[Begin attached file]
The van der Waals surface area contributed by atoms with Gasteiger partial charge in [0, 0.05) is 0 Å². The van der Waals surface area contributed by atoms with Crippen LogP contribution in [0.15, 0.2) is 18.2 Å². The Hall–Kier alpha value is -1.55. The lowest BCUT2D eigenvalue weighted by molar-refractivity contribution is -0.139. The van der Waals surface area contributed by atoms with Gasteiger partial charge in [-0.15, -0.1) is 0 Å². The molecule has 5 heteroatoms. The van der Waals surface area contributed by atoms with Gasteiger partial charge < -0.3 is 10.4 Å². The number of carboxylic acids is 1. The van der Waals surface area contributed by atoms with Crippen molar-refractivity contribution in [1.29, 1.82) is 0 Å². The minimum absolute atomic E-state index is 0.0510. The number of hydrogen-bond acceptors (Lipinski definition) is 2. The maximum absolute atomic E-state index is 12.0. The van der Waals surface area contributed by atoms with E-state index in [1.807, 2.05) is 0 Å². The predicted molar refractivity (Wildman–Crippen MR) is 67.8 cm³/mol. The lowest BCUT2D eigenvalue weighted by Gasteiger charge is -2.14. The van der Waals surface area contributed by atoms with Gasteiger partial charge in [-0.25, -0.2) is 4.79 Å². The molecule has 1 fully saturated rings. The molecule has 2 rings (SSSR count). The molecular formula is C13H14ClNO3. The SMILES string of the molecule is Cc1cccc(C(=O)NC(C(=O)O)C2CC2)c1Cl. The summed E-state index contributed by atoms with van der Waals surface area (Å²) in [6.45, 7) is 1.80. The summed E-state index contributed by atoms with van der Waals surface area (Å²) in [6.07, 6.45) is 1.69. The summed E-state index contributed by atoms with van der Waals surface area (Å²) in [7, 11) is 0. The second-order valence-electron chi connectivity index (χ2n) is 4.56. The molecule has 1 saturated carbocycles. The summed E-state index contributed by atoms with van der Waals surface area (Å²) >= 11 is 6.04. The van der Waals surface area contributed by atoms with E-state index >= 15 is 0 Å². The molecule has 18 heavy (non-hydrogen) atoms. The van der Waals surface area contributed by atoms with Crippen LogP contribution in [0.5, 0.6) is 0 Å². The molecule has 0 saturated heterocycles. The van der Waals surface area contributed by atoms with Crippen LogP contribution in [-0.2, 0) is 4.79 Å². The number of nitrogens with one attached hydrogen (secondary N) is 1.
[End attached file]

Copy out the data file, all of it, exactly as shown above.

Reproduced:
The van der Waals surface area contributed by atoms with Gasteiger partial charge in [0, 0.05) is 0 Å². The van der Waals surface area contributed by atoms with Crippen LogP contribution in [0.15, 0.2) is 18.2 Å². The Hall–Kier alpha value is -1.55. The lowest BCUT2D eigenvalue weighted by molar-refractivity contribution is -0.139. The van der Waals surface area contributed by atoms with Gasteiger partial charge in [-0.15, -0.1) is 0 Å². The molecule has 5 heteroatoms. The van der Waals surface area contributed by atoms with Gasteiger partial charge < -0.3 is 10.4 Å². The number of carboxylic acids is 1. The van der Waals surface area contributed by atoms with Crippen molar-refractivity contribution in [1.29, 1.82) is 0 Å². The minimum absolute atomic E-state index is 0.0510. The number of hydrogen-bond acceptors (Lipinski definition) is 2. The maximum absolute atomic E-state index is 12.0. The van der Waals surface area contributed by atoms with E-state index in [1.807, 2.05) is 0 Å². The predicted molar refractivity (Wildman–Crippen MR) is 67.8 cm³/mol. The lowest BCUT2D eigenvalue weighted by Gasteiger charge is -2.14. The van der Waals surface area contributed by atoms with Gasteiger partial charge in [-0.25, -0.2) is 4.79 Å². The molecule has 1 fully saturated rings. The molecule has 2 rings (SSSR count). The molecular formula is C13H14ClNO3. The SMILES string of the molecule is Cc1cccc(C(=O)NC(C(=O)O)C2CC2)c1Cl. The summed E-state index contributed by atoms with van der Waals surface area (Å²) in [6.45, 7) is 1.80. The summed E-state index contributed by atoms with van der Waals surface area (Å²) in [6.07, 6.45) is 1.69. The summed E-state index contributed by atoms with van der Waals surface area (Å²) in [7, 11) is 0. The second-order valence-electron chi connectivity index (χ2n) is 4.56. The molecule has 1 saturated carbocycles. The summed E-state index contributed by atoms with van der Waals surface area (Å²) >= 11 is 6.04. The van der Waals surface area contributed by atoms with E-state index >= 15 is 0 Å². The molecule has 18 heavy (non-hydrogen) atoms. The van der Waals surface area contributed by atoms with Crippen LogP contribution in [0.5, 0.6) is 0 Å². The molecule has 0 saturated heterocycles. The van der Waals surface area contributed by atoms with Crippen LogP contribution in [-0.2, 0) is 4.79 Å². The number of nitrogens with one attached hydrogen (secondary N) is 1.